Although I have already discussed several similar cases on the blog, it never hurts to post more examples to learn and avoid falling for these tricks. The following are two fake emails trying to steal Hotmail and Gmail passwords, pay attention especially to the second example which looks very real.
Fake Hotmail email:
The message is in English and refers to an alleged confirmation of the account to be made, when you move the pointer over the link you can clearly see that the destination is a strange page, this added to the suspicion of the message itself clearly indicates that we are before a phishing attack.
At the time of writing this post the landing page was no longer operational, but you can see another example here.
Fake Gmail email:
In this case the message is in Spanish and it looks more convincing although the wording is not good, it refers to a deactivation of the account and explains how to reactivate it, simply click on Activate Account:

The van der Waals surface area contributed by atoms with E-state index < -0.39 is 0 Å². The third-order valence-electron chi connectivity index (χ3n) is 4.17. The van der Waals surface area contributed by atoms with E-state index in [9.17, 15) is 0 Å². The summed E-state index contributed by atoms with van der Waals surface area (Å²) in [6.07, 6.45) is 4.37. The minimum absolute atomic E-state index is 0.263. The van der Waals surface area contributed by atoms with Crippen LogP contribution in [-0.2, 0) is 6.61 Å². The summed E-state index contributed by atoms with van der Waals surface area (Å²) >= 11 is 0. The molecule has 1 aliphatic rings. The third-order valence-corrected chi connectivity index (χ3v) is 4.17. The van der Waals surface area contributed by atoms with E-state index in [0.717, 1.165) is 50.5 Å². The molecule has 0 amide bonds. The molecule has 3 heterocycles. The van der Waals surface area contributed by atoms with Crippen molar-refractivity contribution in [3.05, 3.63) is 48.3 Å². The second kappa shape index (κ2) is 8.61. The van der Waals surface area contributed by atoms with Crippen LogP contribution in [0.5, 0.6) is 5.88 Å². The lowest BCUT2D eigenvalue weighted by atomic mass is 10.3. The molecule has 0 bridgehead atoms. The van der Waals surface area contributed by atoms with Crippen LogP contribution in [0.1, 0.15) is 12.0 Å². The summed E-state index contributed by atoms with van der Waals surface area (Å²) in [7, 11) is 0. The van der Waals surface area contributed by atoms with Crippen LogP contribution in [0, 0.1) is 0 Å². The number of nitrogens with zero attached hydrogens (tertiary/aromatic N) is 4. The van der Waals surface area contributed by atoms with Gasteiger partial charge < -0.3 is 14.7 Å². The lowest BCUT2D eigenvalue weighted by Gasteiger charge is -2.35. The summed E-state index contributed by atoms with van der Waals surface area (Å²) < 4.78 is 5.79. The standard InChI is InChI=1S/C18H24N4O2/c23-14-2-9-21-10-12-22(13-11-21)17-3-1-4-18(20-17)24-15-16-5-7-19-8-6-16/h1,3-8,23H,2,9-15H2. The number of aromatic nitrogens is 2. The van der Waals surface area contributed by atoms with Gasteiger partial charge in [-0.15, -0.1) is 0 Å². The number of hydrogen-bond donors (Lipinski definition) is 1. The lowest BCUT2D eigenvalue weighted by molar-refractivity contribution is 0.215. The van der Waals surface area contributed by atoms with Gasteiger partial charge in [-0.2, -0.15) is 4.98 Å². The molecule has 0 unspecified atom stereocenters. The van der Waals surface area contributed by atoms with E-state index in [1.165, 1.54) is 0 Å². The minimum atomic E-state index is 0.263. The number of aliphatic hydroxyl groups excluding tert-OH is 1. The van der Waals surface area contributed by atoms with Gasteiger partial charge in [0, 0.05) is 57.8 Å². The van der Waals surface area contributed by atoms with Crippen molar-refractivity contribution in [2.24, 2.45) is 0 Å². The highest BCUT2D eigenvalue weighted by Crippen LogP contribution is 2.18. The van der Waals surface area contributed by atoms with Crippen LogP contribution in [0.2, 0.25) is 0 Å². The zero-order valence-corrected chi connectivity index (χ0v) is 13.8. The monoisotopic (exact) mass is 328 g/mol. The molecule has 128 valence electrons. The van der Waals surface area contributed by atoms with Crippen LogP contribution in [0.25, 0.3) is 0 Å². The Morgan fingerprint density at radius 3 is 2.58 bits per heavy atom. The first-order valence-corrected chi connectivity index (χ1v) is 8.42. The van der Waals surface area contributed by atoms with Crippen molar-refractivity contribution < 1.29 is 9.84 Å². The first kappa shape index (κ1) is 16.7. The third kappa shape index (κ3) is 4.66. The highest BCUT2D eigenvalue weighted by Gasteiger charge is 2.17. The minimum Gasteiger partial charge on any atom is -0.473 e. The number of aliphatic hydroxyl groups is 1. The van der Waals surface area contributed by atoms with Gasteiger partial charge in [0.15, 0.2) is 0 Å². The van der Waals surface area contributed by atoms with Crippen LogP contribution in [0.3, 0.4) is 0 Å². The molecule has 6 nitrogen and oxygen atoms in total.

If the victim does not detect the deception and clicks they will end up on a page like the following:
Notice the design, it's a exact copy of Gmail that could perfectly fool anyone. However by paying attention to the URL (something you always have to do when entering passwords), you can see that the real domain is a .info and not gmail.com as at first glance it seems.
It's that simple, you can lose your password and compromise information, that's why you have to be careful with received messages and not be carried away by the appearances of the pages.
Thanks Rodrigo and Neri for the shipments.
See also: Report phishing from Gmail and Hotmail. QR codes with Trojans and also phishing. Fake researchers who claim to steal passwords.